Kitchen talk: What's the best way to mash potatoes?

Pittsburgh Post-Gazette Lifestyle 2 weeks ago

This week, R.J. Harvey, culinary director of Potatoes USA, and Sean O’Connor, executive chef of The Foundry on the North Shore, offer advice on how best to make light and fluffy mashed potatoes for your Thanksgiving feast.

Q: What’s the best tool and way to mash potatoes? 

A: To get the best texture, you don’t want to mash the potatoes too much. So use a potato ricer. Starch reacts the same way as gluten — the more you work it, the more elastic it will get and the more gluey the mashed potatoes would be. And once you have incorporated the excess starch in the mix, you cannot take it out.

When you use a ricer, all you have to do is fold in the potato so it comes out light and fluffy and without any lumps.

However, if you don’t have a ricer and only a masher or mixer, choose a potato that has a relatively low moisture content — like a russet. Avoid white or red potatoes because they have a higher moisture content.

And make sure the butter and cream are hot. First drizzle in the melted butter so that it coats the potatoes and then the cream before folding in the potatoes.

The potatoes also need to be fully cooked. This does not mean that the potato should disintegrate in the water but a knife or fork should easily pierce through the spud.

If you are flavoring the potatoes with roasted garlic, cheese or herbs, add them at the end. Since you want to keep the mixing to the minimum, puree or mash the garlic before adding it to the potatoes. Finely grate the cheese and let it sit at room temperature so that it will melt faster into the potatoes. Similarly, use herbs that are finely chopped.

I prefer boiling potatoes with their skin because I like the earthy flavor and the skin has nutrients. But cut them in chunks before boiling to hasten the cooking time. Russets oxidize faster and so place the diced ones in cold water while you cut the rest.

When it comes to reheating mashed potatoes, pull it out of the refrigerator at least an hour before serving. The starch in the potato hardens when it is refrigerated. Reheat it in a shallow pan with a large surface area so that the heat spreads faster throughout the potatoes. A tall saucepan with a small surface area is not recommended because the top part of the potatoes will stay cold and you will be stirring a lot more to heat it through.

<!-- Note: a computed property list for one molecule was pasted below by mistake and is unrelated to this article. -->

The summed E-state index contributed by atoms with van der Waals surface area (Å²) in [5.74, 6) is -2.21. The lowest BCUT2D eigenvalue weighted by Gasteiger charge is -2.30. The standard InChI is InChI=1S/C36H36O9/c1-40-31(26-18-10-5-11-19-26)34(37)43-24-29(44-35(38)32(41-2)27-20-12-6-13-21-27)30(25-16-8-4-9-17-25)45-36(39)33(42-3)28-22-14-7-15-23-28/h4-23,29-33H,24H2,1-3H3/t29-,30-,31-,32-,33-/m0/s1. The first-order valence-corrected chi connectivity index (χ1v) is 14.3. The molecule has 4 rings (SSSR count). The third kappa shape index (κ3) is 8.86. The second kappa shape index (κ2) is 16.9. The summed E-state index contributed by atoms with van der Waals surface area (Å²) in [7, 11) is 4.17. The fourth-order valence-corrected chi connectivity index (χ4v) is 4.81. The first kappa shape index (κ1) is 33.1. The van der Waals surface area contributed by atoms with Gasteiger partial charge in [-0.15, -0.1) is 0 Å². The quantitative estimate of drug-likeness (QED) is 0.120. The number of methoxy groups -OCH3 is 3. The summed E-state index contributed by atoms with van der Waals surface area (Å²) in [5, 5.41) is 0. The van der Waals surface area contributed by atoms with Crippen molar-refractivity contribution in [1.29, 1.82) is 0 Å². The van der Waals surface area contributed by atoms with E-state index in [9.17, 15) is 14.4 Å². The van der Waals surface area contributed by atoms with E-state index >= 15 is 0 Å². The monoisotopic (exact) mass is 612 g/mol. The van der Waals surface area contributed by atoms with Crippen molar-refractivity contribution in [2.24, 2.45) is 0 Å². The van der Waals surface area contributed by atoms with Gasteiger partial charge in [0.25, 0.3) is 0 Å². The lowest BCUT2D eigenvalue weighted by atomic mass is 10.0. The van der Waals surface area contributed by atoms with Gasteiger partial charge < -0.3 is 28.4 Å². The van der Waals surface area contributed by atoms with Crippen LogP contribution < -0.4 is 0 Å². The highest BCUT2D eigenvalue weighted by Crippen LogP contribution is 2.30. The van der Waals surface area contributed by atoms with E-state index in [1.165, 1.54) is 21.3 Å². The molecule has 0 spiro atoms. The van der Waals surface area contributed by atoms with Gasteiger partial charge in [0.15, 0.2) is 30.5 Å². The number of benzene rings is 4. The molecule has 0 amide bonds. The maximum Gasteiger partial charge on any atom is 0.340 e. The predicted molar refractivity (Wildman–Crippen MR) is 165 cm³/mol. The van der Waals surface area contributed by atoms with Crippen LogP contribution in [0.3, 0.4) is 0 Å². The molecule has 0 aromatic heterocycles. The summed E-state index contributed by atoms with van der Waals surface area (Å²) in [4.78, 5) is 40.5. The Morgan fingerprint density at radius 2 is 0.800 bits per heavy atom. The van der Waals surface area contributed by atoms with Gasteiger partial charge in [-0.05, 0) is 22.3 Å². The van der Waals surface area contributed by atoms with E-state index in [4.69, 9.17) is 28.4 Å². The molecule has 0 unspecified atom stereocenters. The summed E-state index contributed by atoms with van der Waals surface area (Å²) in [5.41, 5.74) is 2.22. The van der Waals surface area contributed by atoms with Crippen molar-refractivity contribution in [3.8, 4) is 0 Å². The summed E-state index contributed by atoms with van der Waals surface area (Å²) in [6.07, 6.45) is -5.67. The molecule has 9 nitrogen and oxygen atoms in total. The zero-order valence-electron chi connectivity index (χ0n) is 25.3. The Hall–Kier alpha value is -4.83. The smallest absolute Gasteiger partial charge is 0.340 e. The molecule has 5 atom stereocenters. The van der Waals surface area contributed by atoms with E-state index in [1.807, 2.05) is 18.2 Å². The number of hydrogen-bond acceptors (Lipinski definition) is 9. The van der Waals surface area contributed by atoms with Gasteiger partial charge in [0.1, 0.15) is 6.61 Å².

Add a little water when reheating the potatoes, as it will expedite the process. But remember, if you don’t want the potatoes to be gummy then don’t mix it too much.

— R.J. Harvey, culinary director of Potatoes USA

Q: This Thanksgiving I want to up my game on the stuffing. What breads work best?

A: Bread plays a big role as it’s what gives the stuffing structure. The bread needs to be dried first as otherwise the stuffing will be soggy. So don’t even think of using fresh baked bread that is soft.

I like to use sourdough or Italian bread as they dry out well and you don’t have to work with them much. Brioche is light, airy and eggy and so it works best only in a bread pudding-like stuffing.

Cornbread is popular because its hint of sweetness accentuates the celery, onions, herbs and sausage. Also, its dry texture is a natural fit for stuffing.

Swapping rye bread for the usual white could change the flavor of the stuffing.

I have not tried making stuffing with focaccia but it could turn out very well. Just make sure to toast it in the oven before tossing it in the stuffing.

The best way to dry out the bread is to cut it into cubes or strips and leave them out overnight on the kitchen counter or bake them in the 200-degree oven for 45 minutes to 1 hour.

I usually toss the bread with sausage, cranberries, walnuts, fresh thyme and chicken stock. You can be creative and use almost anything in a stuffing but it always should have celery and onion. Saute them before combining with the other ingredients. Likewise, always brown the sausage first before tossing it with the bread and the stock.

While add-ins do add flavor, don’t go crazy and add too many. Bread is the binder, and if there are too many add-ins it will not be able to hold the stuffing together.

When baked, a good stuffing should be moist but not wet. It should have a bite but should not be crunchy. And the consistency should be the same throughout the stuffing. If the middle part is softer than the outside, you need to bake the stuffing longer.

When reheating the stuffing, make sure to cover it with foil before placing the dish in the oven.

— Sean O’Connor, executive chef of The Foundry, North Shore


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